Decision Made: Larson headed to Grand View to play football
WEBSTER CITY – It was a good problem to have – choosing between football and wrestling.
But in the end, Connor Larson went with his gut and, believe it or not, a prep career-ending loss played a big part in his decision.
Larson, a Webster City senior, signed a letter of intent this week to play football at Grand View University in Des Monies beginning in the fall. He received a scholarship to join the Vikings as a tailback.
“I’m very excited about where I’m going and I’m excited to get (the recruiting process) over with finally,” he said. “It’s a really good program and I’m excited for the competition.”
Larson chose Grand View over Briar Cliff University in Sioux City, Wartburg College in Waverly and Simpson College in Indianola.
“They’ve gotten so good in a short period of time and that was a huge part of it for me,” Larson said. “I also like how they want to play the best people.”
The decision to play football instead of wrestle in college actually began to take shape last fall following a 34-28 loss to Grinnell in the first round of the Class 3A state playoffs.
“It really wasn’t this year until I decided to play football,” Larson said. “Losing to Grinnell in the playoffs really hit me hard and I realized I didn’t want it to end.”
Grand View has certainly made a meteoric rise up the NAIA ranks in recent years. The Vikings’ football program debuted in 2008 and it took just five years to win a national championship when they knocked off Cumberlands (Ky.), 35-23, last season.
Larson knows he’s got his work cut out for him, but he’s OK with putting in the work necessary.
“I know I’ve still got to get bigger and faster,” he said. “Coach (Mike) Woodley likes how I’m a tough runner and how I don’t give up.”
Larson finished his prep football career fifth on Webster City’s all-time rushing leaderboard with 2,731 yards. He averaged 6.4 yards per carry and lumbered into the end zone 36 times.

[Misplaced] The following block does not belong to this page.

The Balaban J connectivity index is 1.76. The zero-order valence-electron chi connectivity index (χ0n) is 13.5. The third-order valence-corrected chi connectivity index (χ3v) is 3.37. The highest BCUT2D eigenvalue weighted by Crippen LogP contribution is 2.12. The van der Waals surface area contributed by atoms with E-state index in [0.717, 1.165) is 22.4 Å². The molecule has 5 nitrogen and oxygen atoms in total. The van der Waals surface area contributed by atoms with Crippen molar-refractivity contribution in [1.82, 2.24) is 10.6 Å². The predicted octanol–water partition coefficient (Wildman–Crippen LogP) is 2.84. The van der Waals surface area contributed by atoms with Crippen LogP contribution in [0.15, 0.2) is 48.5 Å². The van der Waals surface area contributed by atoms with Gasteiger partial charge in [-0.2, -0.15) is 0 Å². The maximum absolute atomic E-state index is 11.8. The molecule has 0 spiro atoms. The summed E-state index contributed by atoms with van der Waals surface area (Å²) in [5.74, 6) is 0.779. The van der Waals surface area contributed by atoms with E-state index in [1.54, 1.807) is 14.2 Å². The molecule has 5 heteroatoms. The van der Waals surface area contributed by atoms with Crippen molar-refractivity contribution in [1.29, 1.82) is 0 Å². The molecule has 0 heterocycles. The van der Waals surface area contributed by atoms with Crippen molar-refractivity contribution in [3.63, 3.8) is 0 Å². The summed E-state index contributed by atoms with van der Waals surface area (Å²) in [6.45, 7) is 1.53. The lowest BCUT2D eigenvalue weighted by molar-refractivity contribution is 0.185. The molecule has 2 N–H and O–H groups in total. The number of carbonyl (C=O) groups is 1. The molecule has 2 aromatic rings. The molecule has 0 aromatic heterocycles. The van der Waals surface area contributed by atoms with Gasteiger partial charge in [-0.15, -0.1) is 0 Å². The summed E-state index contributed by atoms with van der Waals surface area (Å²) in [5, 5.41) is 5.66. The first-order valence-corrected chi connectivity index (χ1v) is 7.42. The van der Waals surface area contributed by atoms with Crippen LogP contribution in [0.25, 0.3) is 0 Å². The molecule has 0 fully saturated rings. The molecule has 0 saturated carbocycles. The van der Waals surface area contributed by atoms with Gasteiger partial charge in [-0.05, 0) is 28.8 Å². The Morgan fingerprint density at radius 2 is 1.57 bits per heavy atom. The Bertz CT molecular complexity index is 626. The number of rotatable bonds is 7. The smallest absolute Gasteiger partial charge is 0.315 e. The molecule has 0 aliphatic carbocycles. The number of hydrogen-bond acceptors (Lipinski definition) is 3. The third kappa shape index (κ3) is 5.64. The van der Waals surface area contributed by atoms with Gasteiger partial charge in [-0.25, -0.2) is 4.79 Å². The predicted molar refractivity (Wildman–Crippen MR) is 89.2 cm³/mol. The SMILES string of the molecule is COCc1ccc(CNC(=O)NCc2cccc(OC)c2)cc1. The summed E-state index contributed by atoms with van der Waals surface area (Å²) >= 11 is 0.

He first broke into the Lynx lineup as a sophomore in 2011 as a blocking back and then took over the tailback duties as a junior in 2012. Larson eclipsed 100 yards rushing in 15 of his 20 games as the featured ball carrier and waited until his final game to ramble for a career-high 230 yards in the loss to Grinnell.
His single-season total of 1,596 yards last fall put Larson third on the Class 3A rushing chart. He was fifth in touchdowns with 21.
But Larson had just as much success, if not more on the wrestling mat.
“I can’t say I like football more than wrestling because I’m still doing freestyle,” he said. “But I’ve wrestled my whole life and now I want to see what I can do in football.”
Ted Larson, Connor’s father and the Lynx head wrestling coach, says he didn’t care which path his son chose. He just wants him to be happy.
“I wanted him to do what he wanted to do. I didn’t want what I do (professionally) to be any pressure on what he does,” Ted Larson said. “He’s going to Grand View to play football for four years, but the main thing is he’s going there to get an education that will last him the rest of his life.”
Larson – who wants to study physical education at Grand View – left the WCHS wrestling program with his name all over the record book. He’s the program’s all-time wins leader with 142 and shares the single-season record for wins of 43 with classmate Dylan Fielder.
One of just three Webster City wrestlers ever to win three North Central Conference titles, Larson is also the program’s single-season and career leader in pins.
All of this begs the question: Could there come a day when he wants to try both sports at the next level?
“No,” Larson said. “If they allow me to go in (the Grand View wrestling room) every now and then I wouldn’t mind that. But I’m done wrestling (competitively).”